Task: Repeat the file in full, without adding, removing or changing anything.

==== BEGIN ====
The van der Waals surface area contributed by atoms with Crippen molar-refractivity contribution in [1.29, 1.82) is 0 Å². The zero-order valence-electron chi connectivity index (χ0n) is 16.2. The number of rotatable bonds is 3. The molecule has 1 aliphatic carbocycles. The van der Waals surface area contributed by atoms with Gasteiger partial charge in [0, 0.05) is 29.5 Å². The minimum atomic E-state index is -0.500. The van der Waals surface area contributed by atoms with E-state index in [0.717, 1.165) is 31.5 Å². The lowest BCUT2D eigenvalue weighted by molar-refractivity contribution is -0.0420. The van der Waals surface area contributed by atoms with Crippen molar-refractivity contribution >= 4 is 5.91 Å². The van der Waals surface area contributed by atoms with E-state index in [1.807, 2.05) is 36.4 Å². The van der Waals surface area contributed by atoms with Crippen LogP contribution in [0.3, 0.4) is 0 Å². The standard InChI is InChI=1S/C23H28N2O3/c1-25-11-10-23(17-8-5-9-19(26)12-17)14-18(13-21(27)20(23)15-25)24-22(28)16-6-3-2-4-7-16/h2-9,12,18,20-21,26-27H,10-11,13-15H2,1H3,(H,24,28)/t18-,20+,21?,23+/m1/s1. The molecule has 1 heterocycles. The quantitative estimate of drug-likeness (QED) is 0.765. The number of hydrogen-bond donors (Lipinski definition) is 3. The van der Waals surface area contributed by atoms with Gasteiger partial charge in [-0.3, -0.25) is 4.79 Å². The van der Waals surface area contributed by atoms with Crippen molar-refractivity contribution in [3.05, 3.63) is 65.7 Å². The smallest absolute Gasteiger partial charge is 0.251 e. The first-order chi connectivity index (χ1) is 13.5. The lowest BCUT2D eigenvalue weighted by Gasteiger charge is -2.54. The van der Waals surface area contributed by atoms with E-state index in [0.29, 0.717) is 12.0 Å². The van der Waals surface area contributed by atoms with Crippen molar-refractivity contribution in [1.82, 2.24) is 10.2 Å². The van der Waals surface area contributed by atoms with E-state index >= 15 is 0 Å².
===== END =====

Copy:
The van der Waals surface area contributed by atoms with Crippen molar-refractivity contribution in [1.29, 1.82) is 0 Å². The zero-order valence-electron chi connectivity index (χ0n) is 16.2. The number of rotatable bonds is 3. The molecule has 1 aliphatic carbocycles. The van der Waals surface area contributed by atoms with Gasteiger partial charge in [0, 0.05) is 29.5 Å². The minimum atomic E-state index is -0.500. The van der Waals surface area contributed by atoms with E-state index in [0.717, 1.165) is 31.5 Å². The lowest BCUT2D eigenvalue weighted by molar-refractivity contribution is -0.0420. The van der Waals surface area contributed by atoms with Crippen molar-refractivity contribution >= 4 is 5.91 Å². The van der Waals surface area contributed by atoms with E-state index in [1.807, 2.05) is 36.4 Å². The van der Waals surface area contributed by atoms with Crippen LogP contribution in [0.3, 0.4) is 0 Å². The standard InChI is InChI=1S/C23H28N2O3/c1-25-11-10-23(17-8-5-9-19(26)12-17)14-18(13-21(27)20(23)15-25)24-22(28)16-6-3-2-4-7-16/h2-9,12,18,20-21,26-27H,10-11,13-15H2,1H3,(H,24,28)/t18-,20+,21?,23+/m1/s1. The molecule has 1 heterocycles. The quantitative estimate of drug-likeness (QED) is 0.765. The number of hydrogen-bond donors (Lipinski definition) is 3. The van der Waals surface area contributed by atoms with Gasteiger partial charge in [-0.3, -0.25) is 4.79 Å². The van der Waals surface area contributed by atoms with Crippen molar-refractivity contribution in [3.05, 3.63) is 65.7 Å². The smallest absolute Gasteiger partial charge is 0.251 e. The first-order chi connectivity index (χ1) is 13.5. The lowest BCUT2D eigenvalue weighted by Gasteiger charge is -2.54. The van der Waals surface area contributed by atoms with E-state index in [0.29, 0.717) is 12.0 Å². The van der Waals surface area contributed by atoms with Crippen molar-refractivity contribution in [1.82, 2.24) is 10.2 Å². The van der Waals surface area contributed by atoms with E-state index >= 15 is 0 Å².